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Jeff Fusco

Tinware was everywhere in colonial America. Tinsmiths made objects from imported tinplate that could be shaped and even punched to create a variety of useful and decorative objects. People used tin because it was relatively cheap (unlike silver, for example), light weight, and easily crafted into curved sides and faceted and punched decorative designs. In colonial lanterns, holes were plentiful enough to allow light out but small enough to shield the flame from the wind. 

You can now make our own punched tin at home using aluminum foil, cardboard, and a simple pattern.

Tin Punch Activity

Materials Needed

  • One piece of cardboard
  • Aluminum foil, just large enough to cover the cardboard
  • Tape
  • Template (download our pattern or create your own using graph paper)
  • Ballpoint pen, toothpick, or something to pierce your paper and the foil 


  1. Wrap the foil matte side up, around the cardboard, and tape it in place.
  2. Lay your pattern over the foil and tape it in place.
  3. Using your pen, toothpick or other item, follow the pattern to punch holes deep enough to pierce the paper and the foil, but not too deep to go through the cardboard.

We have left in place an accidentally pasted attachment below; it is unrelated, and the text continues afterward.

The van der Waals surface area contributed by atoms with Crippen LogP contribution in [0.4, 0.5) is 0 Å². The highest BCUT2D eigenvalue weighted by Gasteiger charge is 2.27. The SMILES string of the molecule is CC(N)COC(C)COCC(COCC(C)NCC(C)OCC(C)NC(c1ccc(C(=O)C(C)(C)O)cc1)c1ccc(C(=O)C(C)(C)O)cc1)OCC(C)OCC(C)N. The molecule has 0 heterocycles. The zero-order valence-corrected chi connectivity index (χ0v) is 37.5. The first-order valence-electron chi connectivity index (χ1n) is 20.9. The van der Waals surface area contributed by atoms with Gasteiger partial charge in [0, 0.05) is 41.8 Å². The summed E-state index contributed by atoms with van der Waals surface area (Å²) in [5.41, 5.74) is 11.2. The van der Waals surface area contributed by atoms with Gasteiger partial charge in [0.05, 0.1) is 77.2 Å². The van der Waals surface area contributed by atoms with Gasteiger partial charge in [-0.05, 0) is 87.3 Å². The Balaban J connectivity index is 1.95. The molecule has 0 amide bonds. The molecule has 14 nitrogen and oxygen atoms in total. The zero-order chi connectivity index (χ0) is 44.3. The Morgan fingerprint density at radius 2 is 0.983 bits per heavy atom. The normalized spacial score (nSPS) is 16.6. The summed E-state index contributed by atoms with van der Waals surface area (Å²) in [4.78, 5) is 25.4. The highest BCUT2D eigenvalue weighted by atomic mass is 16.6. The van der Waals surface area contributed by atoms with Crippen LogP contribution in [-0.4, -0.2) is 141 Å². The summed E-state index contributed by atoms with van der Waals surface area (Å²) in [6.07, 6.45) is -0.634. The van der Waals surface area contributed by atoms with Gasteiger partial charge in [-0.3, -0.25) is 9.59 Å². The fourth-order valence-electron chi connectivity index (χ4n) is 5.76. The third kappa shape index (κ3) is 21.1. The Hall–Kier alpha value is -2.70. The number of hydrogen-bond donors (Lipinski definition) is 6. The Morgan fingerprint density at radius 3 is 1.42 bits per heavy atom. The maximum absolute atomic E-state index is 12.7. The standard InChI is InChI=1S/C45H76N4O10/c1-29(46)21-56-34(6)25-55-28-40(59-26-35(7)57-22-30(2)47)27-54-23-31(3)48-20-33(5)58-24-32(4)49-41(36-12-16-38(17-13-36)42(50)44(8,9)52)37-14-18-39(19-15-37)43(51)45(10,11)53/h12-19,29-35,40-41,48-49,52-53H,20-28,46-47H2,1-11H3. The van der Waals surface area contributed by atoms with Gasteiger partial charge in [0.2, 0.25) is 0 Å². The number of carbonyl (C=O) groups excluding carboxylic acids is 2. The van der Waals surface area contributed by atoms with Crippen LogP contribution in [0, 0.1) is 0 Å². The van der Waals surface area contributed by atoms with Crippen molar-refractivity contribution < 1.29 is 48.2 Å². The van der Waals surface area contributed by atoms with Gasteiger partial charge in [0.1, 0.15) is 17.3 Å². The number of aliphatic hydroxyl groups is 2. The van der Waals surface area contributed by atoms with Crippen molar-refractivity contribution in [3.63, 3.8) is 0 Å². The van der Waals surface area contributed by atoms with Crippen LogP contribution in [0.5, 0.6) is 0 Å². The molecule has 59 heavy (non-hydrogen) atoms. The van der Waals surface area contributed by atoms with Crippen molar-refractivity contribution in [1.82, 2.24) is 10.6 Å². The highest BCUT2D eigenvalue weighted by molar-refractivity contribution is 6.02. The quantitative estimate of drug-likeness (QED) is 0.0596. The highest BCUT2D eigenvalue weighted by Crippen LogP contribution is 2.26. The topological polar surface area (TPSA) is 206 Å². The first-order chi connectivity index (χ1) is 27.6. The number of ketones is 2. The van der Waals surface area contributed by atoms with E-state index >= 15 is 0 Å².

4. Carefully remove the pattern from the foil.
  5. Remove your foil from the cardboard.
  6. To display your punched tin, attach it to a window that gets a lot of sun, or wrap it around the outside of a glass candle holder and watch the light shine out. 

The punched tin craft was originally released as part of the Museum's Virtual Spring Break programming, sponsored by PECO, which ran online in April 2020, featuring do-at-home crafts and activities, virtual story time, Artisan Field Trip living history interviews, and live Q&As with Museum staff.

Share your completed lantern with us @amrevmuseum on FacebookTwitter, and Instagram  and follow for daily content and updates.

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